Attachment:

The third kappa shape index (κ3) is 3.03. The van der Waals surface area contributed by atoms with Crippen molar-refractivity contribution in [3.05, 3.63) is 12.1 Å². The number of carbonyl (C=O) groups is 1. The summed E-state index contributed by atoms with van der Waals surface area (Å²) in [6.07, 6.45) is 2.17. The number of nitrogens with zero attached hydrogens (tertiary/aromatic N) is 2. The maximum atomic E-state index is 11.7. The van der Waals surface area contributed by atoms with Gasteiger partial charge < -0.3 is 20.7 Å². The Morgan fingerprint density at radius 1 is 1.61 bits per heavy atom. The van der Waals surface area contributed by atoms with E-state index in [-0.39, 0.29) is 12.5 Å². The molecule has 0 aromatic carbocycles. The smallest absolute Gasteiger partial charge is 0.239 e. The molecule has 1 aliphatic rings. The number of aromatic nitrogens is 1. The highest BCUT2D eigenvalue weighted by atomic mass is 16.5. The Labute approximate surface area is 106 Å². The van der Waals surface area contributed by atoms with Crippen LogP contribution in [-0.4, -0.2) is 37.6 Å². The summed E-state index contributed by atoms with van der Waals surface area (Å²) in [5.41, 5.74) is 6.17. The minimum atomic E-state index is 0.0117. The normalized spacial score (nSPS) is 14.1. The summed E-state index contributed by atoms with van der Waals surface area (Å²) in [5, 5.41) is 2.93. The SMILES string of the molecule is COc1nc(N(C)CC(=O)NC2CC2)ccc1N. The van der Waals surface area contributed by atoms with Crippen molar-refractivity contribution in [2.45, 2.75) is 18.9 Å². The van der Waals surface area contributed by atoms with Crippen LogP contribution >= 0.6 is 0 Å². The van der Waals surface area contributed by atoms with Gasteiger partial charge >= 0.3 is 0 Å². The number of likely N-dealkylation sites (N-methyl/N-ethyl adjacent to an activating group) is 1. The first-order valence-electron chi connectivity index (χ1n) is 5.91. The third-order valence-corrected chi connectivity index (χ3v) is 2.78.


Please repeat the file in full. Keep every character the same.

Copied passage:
The third kappa shape index (κ3) is 3.03. The van der Waals surface area contributed by atoms with Crippen molar-refractivity contribution in [3.05, 3.63) is 12.1 Å². The number of carbonyl (C=O) groups is 1. The summed E-state index contributed by atoms with van der Waals surface area (Å²) in [6.07, 6.45) is 2.17. The number of nitrogens with zero attached hydrogens (tertiary/aromatic N) is 2. The maximum atomic E-state index is 11.7. The van der Waals surface area contributed by atoms with Gasteiger partial charge < -0.3 is 20.7 Å². The Morgan fingerprint density at radius 1 is 1.61 bits per heavy atom. The van der Waals surface area contributed by atoms with E-state index in [-0.39, 0.29) is 12.5 Å². The molecule has 0 aromatic carbocycles. The smallest absolute Gasteiger partial charge is 0.239 e. The molecule has 1 aliphatic rings. The number of aromatic nitrogens is 1. The highest BCUT2D eigenvalue weighted by atomic mass is 16.5. The Labute approximate surface area is 106 Å². The van der Waals surface area contributed by atoms with Crippen LogP contribution in [-0.4, -0.2) is 37.6 Å². The summed E-state index contributed by atoms with van der Waals surface area (Å²) in [5.41, 5.74) is 6.17. The minimum atomic E-state index is 0.0117. The normalized spacial score (nSPS) is 14.1. The summed E-state index contributed by atoms with van der Waals surface area (Å²) in [5, 5.41) is 2.93. The SMILES string of the molecule is COc1nc(N(C)CC(=O)NC2CC2)ccc1N. The van der Waals surface area contributed by atoms with Crippen molar-refractivity contribution in [2.45, 2.75) is 18.9 Å². The van der Waals surface area contributed by atoms with Crippen LogP contribution >= 0.6 is 0 Å². The van der Waals surface area contributed by atoms with Gasteiger partial charge >= 0.3 is 0 Å². The number of likely N-dealkylation sites (N-methyl/N-ethyl adjacent to an activating group) is 1. The first-order valence-electron chi connectivity index (χ1n) is 5.91. The third-order valence-corrected chi connectivity index (χ3v) is 2.78.